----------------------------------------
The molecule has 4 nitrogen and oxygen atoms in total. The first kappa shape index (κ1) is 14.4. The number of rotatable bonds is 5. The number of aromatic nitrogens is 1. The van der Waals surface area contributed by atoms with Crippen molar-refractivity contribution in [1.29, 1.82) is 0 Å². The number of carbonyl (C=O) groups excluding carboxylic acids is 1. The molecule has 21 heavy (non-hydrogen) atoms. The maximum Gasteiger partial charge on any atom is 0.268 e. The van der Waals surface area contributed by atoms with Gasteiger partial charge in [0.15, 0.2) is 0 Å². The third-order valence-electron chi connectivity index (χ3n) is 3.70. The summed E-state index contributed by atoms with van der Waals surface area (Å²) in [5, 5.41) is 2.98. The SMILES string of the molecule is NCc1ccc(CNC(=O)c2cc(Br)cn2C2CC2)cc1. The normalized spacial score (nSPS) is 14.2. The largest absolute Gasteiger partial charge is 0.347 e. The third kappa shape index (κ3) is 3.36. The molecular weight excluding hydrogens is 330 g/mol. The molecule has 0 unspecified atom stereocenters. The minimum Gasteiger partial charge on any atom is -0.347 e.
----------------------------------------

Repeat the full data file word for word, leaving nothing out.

The molecule has 4 nitrogen and oxygen atoms in total. The first kappa shape index (κ1) is 14.4. The number of rotatable bonds is 5. The number of aromatic nitrogens is 1. The van der Waals surface area contributed by atoms with Crippen molar-refractivity contribution in [1.29, 1.82) is 0 Å². The number of carbonyl (C=O) groups excluding carboxylic acids is 1. The molecule has 21 heavy (non-hydrogen) atoms. The maximum Gasteiger partial charge on any atom is 0.268 e. The van der Waals surface area contributed by atoms with Gasteiger partial charge in [0.15, 0.2) is 0 Å². The third-order valence-electron chi connectivity index (χ3n) is 3.70. The summed E-state index contributed by atoms with van der Waals surface area (Å²) in [5, 5.41) is 2.98. The SMILES string of the molecule is NCc1ccc(CNC(=O)c2cc(Br)cn2C2CC2)cc1. The normalized spacial score (nSPS) is 14.2. The largest absolute Gasteiger partial charge is 0.347 e. The third kappa shape index (κ3) is 3.36. The molecular weight excluding hydrogens is 330 g/mol. The molecule has 0 unspecified atom stereocenters. The minimum Gasteiger partial charge on any atom is -0.347 e.